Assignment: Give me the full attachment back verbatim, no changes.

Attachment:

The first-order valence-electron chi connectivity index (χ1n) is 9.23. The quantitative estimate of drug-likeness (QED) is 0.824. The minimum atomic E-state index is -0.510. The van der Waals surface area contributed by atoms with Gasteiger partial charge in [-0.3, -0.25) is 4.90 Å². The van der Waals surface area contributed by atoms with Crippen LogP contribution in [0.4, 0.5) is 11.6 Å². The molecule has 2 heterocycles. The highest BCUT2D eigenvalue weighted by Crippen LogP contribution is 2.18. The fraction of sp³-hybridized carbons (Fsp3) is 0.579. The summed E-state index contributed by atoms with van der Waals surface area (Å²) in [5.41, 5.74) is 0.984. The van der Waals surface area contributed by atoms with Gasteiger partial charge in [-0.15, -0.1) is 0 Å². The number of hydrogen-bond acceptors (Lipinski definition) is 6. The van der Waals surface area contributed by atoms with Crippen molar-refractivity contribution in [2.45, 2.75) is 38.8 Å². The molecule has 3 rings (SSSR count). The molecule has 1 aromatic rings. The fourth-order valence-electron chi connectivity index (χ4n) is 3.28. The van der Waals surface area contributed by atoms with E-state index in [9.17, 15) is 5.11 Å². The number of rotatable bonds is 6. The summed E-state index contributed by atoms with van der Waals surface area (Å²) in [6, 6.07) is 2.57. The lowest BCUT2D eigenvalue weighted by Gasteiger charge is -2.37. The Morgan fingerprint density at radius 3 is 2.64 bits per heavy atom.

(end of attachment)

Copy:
The first-order valence-electron chi connectivity index (χ1n) is 9.23. The quantitative estimate of drug-likeness (QED) is 0.824. The minimum atomic E-state index is -0.510. The van der Waals surface area contributed by atoms with Gasteiger partial charge in [-0.3, -0.25) is 4.90 Å². The van der Waals surface area contributed by atoms with Crippen LogP contribution in [0.4, 0.5) is 11.6 Å². The molecule has 2 heterocycles. The highest BCUT2D eigenvalue weighted by Crippen LogP contribution is 2.18. The fraction of sp³-hybridized carbons (Fsp3) is 0.579. The summed E-state index contributed by atoms with van der Waals surface area (Å²) in [5.41, 5.74) is 0.984. The van der Waals surface area contributed by atoms with Gasteiger partial charge in [-0.15, -0.1) is 0 Å². The number of hydrogen-bond acceptors (Lipinski definition) is 6. The van der Waals surface area contributed by atoms with Crippen molar-refractivity contribution in [2.45, 2.75) is 38.8 Å². The molecule has 3 rings (SSSR count). The molecule has 1 aromatic rings. The fourth-order valence-electron chi connectivity index (χ4n) is 3.28. The van der Waals surface area contributed by atoms with E-state index in [9.17, 15) is 5.11 Å². The number of rotatable bonds is 6. The summed E-state index contributed by atoms with van der Waals surface area (Å²) in [6, 6.07) is 2.57. The lowest BCUT2D eigenvalue weighted by Gasteiger charge is -2.37. The Morgan fingerprint density at radius 3 is 2.64 bits per heavy atom.